U.S. Pat. No. 5,522,540 issued to Surman teaches a solar powered device that can attach to the side of a house or to a mailbox. Again, the numbers are cut out of a fixed panel.
What is badly needed is an address display device that can be seen day or night and can be easily changed to any address. The device can automatically adjust its brightness for ambient daylight or night conditions (or other ambient conditions such as fog). Such a device would be usable for emergencies or to display the home, apartment, or business address from a window or outdoors. Also what is needed is a way that police, firemen, or other emergency personnel can activate the address device if it is turned off.
The present invention relates to an improved address display device that can automatically adjust its light output intensity to ambient light conditions and that is readily changeable to any address. In general, it can change between a preset or predetermined dim level and a preset or predetermined bright level; however, the change can be continuous as well. It can be activated remotely by emergency personnel.
The present invention can use LED segment display numerals and letters, segment lamp tubes, a dot-matrix LED, electric bulbs or tubes, or any other display means to produce a display visible and readable to a person with normal vision at a distance exceeding 50 feet and preferably over 100 feet, both day and night.
The present invention can contain a photocell or other ambient light sensing device to automatically adjust intensity for various ambient conditions such as bright sunlight, night, fog, or other conditions. This photodetector can be recessed in a light tunnel to avoid changing brightness in the presence of glare, especially that caused by headlights. This is critical so that the display will not dim when an emergency vehicle turns into a driveway and glare from the headlights reaches the display. The photodetector can be optionally used to turn on the display by the beam of a headlight, a flashlight, a spotlight, or any other bright light.
The present invention can contain a circuit that allows immediate adjustment or change of the address. There are at least two embodiments of this feature: 1) the ability to set each digit with switches, and 2) a counter circuit that causes the address to count (like many clock setting circuits known in the art) when a certain button is depressed. The second embodiment can contain a slow/fast switch to control the counting speed. Any other means of setting or changing the address is also within the scope of the present invention.
The present invention can optionally contain a feature where it can be turned on remotely. It is not always desirable for the display to be on continuously. The present invention can be optionally turned on by either a bright light or by a radio signal. In one embodiment, the display can be turned on in the presence of a very bright light such as the spotlight from a police car or other emergency vehicle, a bright flashlight such as those used by the police, or by the headlights of a vehicle. Another embodiment of the invention can turn on the display on command by a radio signal from the emergency vehicle in a manner similar to a garage door opener. The preferred method is to turn on the display in the presence of a bright light, because this method is simpler and does not require any special radio equipment.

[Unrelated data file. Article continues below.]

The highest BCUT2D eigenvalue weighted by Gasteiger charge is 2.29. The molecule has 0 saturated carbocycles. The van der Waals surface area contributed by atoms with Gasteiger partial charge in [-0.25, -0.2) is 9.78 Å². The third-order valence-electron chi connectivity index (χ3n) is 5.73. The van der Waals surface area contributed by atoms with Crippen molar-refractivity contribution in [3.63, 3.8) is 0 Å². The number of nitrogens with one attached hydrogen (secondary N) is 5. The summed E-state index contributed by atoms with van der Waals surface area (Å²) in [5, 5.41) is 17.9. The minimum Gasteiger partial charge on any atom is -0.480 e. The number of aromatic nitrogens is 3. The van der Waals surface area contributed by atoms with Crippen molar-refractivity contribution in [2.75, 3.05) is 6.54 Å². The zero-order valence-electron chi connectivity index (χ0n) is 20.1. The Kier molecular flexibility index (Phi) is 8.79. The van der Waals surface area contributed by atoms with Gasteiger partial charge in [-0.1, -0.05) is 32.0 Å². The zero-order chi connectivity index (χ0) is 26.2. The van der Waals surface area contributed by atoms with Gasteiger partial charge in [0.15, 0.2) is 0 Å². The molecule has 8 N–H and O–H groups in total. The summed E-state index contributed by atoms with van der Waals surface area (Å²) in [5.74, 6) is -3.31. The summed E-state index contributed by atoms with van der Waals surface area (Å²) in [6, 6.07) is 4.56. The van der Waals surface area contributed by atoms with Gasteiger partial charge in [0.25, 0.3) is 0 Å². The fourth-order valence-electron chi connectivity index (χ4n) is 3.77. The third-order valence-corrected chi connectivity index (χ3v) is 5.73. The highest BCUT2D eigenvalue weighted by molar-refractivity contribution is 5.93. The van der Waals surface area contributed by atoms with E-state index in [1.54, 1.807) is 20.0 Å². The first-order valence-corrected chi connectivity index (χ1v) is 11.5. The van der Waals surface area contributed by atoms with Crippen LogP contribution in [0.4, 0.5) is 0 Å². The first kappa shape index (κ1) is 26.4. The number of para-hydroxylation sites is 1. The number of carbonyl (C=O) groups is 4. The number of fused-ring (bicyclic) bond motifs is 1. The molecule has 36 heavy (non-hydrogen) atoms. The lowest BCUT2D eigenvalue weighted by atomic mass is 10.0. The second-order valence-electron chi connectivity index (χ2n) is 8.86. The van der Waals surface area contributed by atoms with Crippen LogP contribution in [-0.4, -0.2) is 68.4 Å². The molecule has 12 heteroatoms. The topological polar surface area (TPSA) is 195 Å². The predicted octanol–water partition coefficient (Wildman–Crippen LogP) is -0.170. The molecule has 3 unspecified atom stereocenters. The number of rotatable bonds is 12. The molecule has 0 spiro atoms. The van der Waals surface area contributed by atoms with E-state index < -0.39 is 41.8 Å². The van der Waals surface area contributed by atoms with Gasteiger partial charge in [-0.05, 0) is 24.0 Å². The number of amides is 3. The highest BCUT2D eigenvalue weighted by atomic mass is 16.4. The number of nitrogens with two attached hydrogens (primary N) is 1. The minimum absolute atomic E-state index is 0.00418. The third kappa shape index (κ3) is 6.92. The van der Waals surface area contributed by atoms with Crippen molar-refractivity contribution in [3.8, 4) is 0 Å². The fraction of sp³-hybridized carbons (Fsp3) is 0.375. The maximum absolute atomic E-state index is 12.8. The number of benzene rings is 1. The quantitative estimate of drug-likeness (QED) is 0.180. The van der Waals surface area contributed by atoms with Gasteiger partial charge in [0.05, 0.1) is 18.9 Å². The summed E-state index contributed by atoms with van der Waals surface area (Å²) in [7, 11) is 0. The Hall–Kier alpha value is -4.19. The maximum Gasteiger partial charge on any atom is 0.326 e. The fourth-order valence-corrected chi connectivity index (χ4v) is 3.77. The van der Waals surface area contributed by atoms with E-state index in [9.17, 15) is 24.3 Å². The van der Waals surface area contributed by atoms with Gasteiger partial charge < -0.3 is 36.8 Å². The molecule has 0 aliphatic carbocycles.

Either of these embodiments where the display is turned on by an emergency vehicle can be equipped with a timer that turns the display off again after a predetermined time delay. A preferred time delay would be around 5 minutes; however, this could be adjustable by the user, and any reasonable time delay would be within the scope of the invention.
The various embodiments of the present invention can be enhanced by mirrors, lenses or other devices known to increase visibility, or by causing the display to blink; however, these features are optional, and the present invention can totally function without them.
FIG. 1 shows a perspective view of a possible embodiment of the present invention.
FIG. 2 shows a breakout view of the embodiment of FIG. 1.
FIG. 3 shows a block diagram of a possible embodiment of the present invention.
FIG. 4 shows a digital block diagram of a fast/slow count circuit.
FIG. 5 shows a beam from a flashlight turning on the display in an emergency situation.
Turning to FIG. 1 a possible embodiment of the present invention can be seen. Here a housing or container 1 holds a rack of display lights 3 mounted in a frame 2. The box or container 1 can be metal, wood, plastic, or any other material capable of enclosing an electronic circuit. The display lights 3 can be LED's, including 7-segment displays known in the art, segment display tubes, dot matrix displays, electric bulbs or tubes, or any other type of light display capable of displaying a numeral or letter; 7-segment or dot matrix displays are preferred.